WASHINGTON — As soon as I walk through the doors of Democracy Prep, the smell of sauteed garlic and onion hits my nose and leaves my stomach wishing I’d packed more than a yogurt for lunch.
It’s 4 p.m. on a Thursday, and despite the bell signaling the end of the day, a number of students, teachers and parents collect in the cafeteria of the Ward 8 elementary school.
Silento’s “Watch Me” is playing from a small speaker in the back of the room where a crowd is gathered around a long table, equipped with a few cutting boards and a portable burner.
“When I ask you guys a question, you guys are going to say, ‘Yes, chef.’ Alright? Is everybody clear?” the man behind the table says to a group of eight kids in front of him.
“Yes, chef,” they reply.
He adjusts his black New York Yankees hat and gets to work.
“This is kale,” he starts.
There are no groans, gags or “yucks.” Joel Thomas (aka: Chef Jojo) has their full attention.
In an area where access to healthy food is limited (there are currently three full-service grocery stores serving 150,000 people east of the Anacostia River) and rates of diabetes and obesity are higher than other parts of the city, Martha’s Table is testing an idea.
If healthy food was a) more accessible to families and b) presented in a fun and engaging way that encouraged children to eat more fruits and vegetables, could the nonprofit move the needle on both food insecurity and healthy eating?
It turns out, the answer is yes.
“People continue to say that access to healthy food continues to be one of the big challenges,” said Caron Gremont, director of healthy eating at Martha’s Table. “A lot say, ‘If I had a car, I could go to Maryland or Virginia or somewhere, but I don’t so it’s hard to get there.’”
Instead of making people go to the store, Martha’s Table is bringing the store to the people. In January 2015, Gremont and her team launched four Joyful Food Markets in four different elementary schools in Wards 7 and 8.
Each month after school lets out, students and parents can shop for shelf-stable grocery items, such as peanut butter, chickpeas and pasta, as well as fresh fruits and vegetables — all for free.
Upon entering, attendees are given an empty grocery bag and a shopping list of what’s available. There are also chef demos, samples and recipes that make use of what’s available at the market.
(The afternoon I stopped by, Chef Jojo was teaching market-goers how to make a massaged kale salad; his colleague was cooking lo mein made with broccoli, green beans, kale, oranges and whole wheat spaghetti — the source of the mouthwatering aroma floating through the school.)
“The idea was to go to elementary schools because we know that young children are still open to eating new fruits and vegetables at this age, and also the parents are really involved,” said Gremont, who adds that the markets are meant to be fun — more like a community event.
“You see the parents standing at the tasting table with their phones, taking pictures of their kids helping and really having fun with their kids too.”
By September 2016, there were Joyful Food Markets in 29 schools. Gremont says the goal is to be in all 49 elementary public, charter and parochial schools in Wards 7 and 8 by 2018. The food available at the markets comes from the Capital Area Food Bank, a partner of Martha’s Table. There are also grants and donations that keep the program going.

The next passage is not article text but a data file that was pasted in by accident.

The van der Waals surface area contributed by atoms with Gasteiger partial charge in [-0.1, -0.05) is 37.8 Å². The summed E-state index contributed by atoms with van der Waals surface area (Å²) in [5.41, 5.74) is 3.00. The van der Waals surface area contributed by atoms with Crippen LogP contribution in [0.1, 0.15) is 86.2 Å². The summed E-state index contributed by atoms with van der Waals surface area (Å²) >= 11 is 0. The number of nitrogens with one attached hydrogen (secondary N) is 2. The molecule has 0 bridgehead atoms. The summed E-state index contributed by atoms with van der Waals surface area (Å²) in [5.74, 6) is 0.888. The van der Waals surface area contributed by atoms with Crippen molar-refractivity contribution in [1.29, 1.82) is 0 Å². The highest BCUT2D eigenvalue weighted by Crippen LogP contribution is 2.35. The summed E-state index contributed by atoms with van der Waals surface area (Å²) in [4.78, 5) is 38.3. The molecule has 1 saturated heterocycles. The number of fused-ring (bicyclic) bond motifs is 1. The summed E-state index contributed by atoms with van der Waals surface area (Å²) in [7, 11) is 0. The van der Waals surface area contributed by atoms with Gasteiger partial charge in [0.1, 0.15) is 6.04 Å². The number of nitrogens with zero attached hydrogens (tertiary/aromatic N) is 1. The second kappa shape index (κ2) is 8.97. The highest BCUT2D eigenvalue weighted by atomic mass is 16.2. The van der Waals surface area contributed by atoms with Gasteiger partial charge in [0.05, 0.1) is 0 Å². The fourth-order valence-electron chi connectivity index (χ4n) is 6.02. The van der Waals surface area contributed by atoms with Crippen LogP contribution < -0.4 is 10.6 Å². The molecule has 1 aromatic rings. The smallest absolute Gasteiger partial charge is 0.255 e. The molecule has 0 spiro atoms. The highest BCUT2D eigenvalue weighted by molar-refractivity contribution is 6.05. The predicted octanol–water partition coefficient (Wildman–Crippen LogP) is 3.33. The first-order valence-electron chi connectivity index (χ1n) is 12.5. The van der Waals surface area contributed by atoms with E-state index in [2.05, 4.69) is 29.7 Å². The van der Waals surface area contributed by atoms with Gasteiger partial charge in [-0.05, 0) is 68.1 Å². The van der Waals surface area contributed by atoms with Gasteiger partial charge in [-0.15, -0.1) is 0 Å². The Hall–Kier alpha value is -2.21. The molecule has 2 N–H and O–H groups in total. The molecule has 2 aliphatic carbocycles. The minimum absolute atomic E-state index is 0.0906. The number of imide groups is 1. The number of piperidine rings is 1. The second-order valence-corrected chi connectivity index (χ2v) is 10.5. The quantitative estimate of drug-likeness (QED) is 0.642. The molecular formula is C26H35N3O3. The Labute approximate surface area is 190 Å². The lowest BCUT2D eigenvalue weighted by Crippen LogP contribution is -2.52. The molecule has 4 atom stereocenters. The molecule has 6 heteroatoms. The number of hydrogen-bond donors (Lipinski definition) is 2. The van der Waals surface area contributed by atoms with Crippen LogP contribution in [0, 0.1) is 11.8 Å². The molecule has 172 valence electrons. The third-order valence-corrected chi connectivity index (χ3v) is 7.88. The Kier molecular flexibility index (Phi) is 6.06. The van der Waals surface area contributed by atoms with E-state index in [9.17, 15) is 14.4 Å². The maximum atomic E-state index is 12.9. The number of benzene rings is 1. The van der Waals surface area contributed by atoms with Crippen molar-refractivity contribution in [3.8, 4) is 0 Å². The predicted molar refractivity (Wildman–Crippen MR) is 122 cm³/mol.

Implementing a school-based market is not a new project for Martha’s Table. In 2011, the organization started hosting free food markets in elementary schools in other parts of the city. Gremont says the Joyful Food Markets are specific to schools east of the Anacostia River — an area that’s labeled a food desert.
Hopefully, that designation is changing.
Data collected by Martha’s Table from pre- and post-surveys, in-depth interviews and case studies show that the Joyful Food Markets are helping to move that needle when it comes to food insecurity.
“Before coming to a Joyful Food Market, 74 percent of families reported that they ran out of food at least once or twice a month, before visiting the market. When we did our post-surveys, that number dropped significantly to 29.5 percent,” said Gremont, adding that the markets service about 6,000 children and families each month.
Sixty percent of families reported eating fruits and vegetables after visiting a Joyful Food Market, compared to 29.5 percent beforehand, the data shows.
“So we were able to see that these monthly pop-up markets really helped families get access to fresh, high-quality food.”
In addition to helping area families get the food they need, Gremont hopes the school-based markets bring much-needed attention to a critical issue — both in D.C. and throughout the country.
“I think there is growing pressure from us and others around the city to say that access to healthy food is really a right that everyone should have, and that we as a country and a city have an obligation to make sure that everyone has access to healthy food,” she said.
“This can be a model that other cities can replicate as a way to not just improve access to healthy food, but to really bring joy.”
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